Maus: A graphic novel about the Holocaust that won the Pulitzer Prize
Today we are speaking with Lilia Omelianenko, cofounder of the Vydavnytstvo Publishing House, about the graphic novel Maus: A Survivor’s Tale which will soon appear in a Ukrainian translation. It was written by the American artist Art Spiegelman. This is the first and one of only a few examples of the graphic novel genre devoted to the Holocaust.
Iryna Slavinska: So as not to recapitulate the plot, I will first ask Lilia Omelianenko to tell us a bit about Maus. What kind of book is it?
Lilia Omelianenko: Why did Maus become a book that all readers should have in their libraries? What did it change historically? I will begin with something very interesting. I will read the definition of the word “comics” from the newspaper Komunist Ukrainy in 1965, which later entered the dictionary of the Ukrainian language. “In capitalist countries, comics are small, richly illustrated adventure books (mostly about murder, poisoning, etc.) geared toward inferior preferences and tastes. The bourgeoisie uses tabloid literature, comics, action films, burlesque, and striptease to distract workers from the class struggle.”
Iryna Slavinska: To what extent is this definition similar to what comics truly are?
Lilia Omelianenko: The thing is that before Maus came out, comics actually were entertaining; of course, not to the same extent as described by Komunist Ukrainy.
Iryna Slavinska: …stories about Superman, Spiderman, Batman …
Lilia Omelianenko: Yes, these are various children’s adventure comics. Maus was the first graphic novel that talked about serious, important things, particularly about the Holocaust. The presentation itself was also very unusual because previously everything about the Holocaust was research-based, and there was practically no creative literature on this topic.
Iryna Slavinska: What year was this?
Lilia Omelianenko: It was the 1970s. Art Spiegelman wrote a factual story about his father, Vladek Spiegelman, and about everything that took place in Poland during the Holocaust. Why is this comic book important? First of all, all the heroes in it appear in the form of animals.
Iryna Slavinska: Yes, the cover of Maus can be easily recognized by the portraits of two mice…
Lilia Omelianenko: … and a cat. There is also a swastika, but it reflects, rather, an anti-fascist character. Incidentally, a few years ago this book was withdrawn from sale in Russia (and is being sold “under the table,” as far as I know). So, Germans are represented as cats, Jews are represented as mice, and Poles as pigs. People in Poland don’t like Maus very much precisely because of this.
Iryna Slavinska: I have to say that, in reading Maus for the first time, I too was surprised by the choice of this particular animal to represent the Poles. But, on the other hand, it’s the author’s business—how and whom he draws.
Lilia Omelianenko: The thing is that in principle there are practically no positive heroes in comics. This also applies to Jews. One can say that they are mice, and one can say that they are rats. Frenchmen are represented as frogs; that too is not a very positive image. The choice of these specific animals, which can be perceived in a variety of ways, was deliberate. Art does not talk about the exceptionality of a particular nation, including the Jewish one. He wants to show that there are good people and bad people everywhere. A very important device that he uses in Maus is to show that we are not defending some exceptional nation; that the things that took place during the Holocaust cannot be perpetrated in principle against the members of any nation.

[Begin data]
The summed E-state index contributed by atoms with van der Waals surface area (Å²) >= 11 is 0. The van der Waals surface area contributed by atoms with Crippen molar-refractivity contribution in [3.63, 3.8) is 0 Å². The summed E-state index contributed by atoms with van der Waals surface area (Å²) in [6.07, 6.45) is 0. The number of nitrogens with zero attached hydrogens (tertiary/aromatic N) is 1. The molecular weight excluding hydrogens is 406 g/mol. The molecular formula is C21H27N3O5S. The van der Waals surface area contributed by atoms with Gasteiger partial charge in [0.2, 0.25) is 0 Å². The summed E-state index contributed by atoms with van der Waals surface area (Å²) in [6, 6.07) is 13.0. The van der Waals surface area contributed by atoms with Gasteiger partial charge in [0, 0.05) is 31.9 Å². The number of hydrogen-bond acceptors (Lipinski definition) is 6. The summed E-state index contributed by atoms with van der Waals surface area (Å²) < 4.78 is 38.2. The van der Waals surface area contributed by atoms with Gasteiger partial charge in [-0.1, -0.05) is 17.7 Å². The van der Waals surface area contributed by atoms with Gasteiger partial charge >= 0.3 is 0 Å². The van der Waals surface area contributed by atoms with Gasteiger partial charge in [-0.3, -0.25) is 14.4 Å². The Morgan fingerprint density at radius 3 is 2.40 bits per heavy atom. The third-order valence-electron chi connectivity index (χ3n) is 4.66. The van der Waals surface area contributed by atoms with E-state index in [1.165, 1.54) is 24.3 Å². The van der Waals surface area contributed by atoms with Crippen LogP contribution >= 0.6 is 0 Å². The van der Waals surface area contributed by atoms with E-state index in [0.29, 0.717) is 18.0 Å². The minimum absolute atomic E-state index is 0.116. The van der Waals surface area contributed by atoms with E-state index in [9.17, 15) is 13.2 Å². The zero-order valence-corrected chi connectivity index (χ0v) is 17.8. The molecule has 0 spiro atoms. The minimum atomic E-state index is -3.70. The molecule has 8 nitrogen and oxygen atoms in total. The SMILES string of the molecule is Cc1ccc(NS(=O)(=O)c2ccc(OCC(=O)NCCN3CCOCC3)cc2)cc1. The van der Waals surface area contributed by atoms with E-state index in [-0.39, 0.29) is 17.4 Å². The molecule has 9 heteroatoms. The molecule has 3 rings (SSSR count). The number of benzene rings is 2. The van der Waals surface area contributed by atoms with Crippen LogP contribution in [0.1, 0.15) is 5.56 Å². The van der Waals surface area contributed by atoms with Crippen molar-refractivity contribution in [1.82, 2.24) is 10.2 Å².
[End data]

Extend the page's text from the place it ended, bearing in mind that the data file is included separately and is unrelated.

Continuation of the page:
Iryna Slavinska: After all, I think that anyone who is interested in various cultural and historical definitions can recognize some memes or stereotypes here. “Frenchmen as frog-eaters” or “Jews as mice or rats” are a direct visual quote from Nazi propaganda materials, in which the Jewish part of the population of the occupied countries were called “rats that must be driven out.”
Lilia Omelianenko: Absolutely correct. The author especially uses the first of the “animal” associations that emerge when we talk about some nation.
Iryna Slavinska: But in Art Spiegelman’s graphic novel Maus, this device is not the main one. It is distinguished perhaps by something else.
Lilia Omelianenko: This is one of the unique features of this work. If Spiegelman had simply depicted events using ordinary people, this comic book would not have been perceived as it was. He would not have become so famous and would not have sparked such an instant reaction. The very act of representing people as animals is the reason behind the popularity of this comic book.
Iryna Slavinska: I wonder why. Does this have any connection to fairy tales and children’s perception?
Lilia Omelianenko: As I said, in the past the Holocaust was not discussed in literary works, let alone in comic books or graphic novels. The graphic-novel genre appeared with the publication of Maus. Maus was awarded the first and so far, the only Pulitzer Prize for precisely this presentation.
Iryna Slavinska: In other words, before and after that other graphic novels or comics were not awarded the Pulitzer Prize?
Lilia Omelianenko: No, they weren’t. Spiegelman’s work allows us to realize that comics and graphic novels can be exceptional literature for reading; that they can be concerned with social topics—that’s important.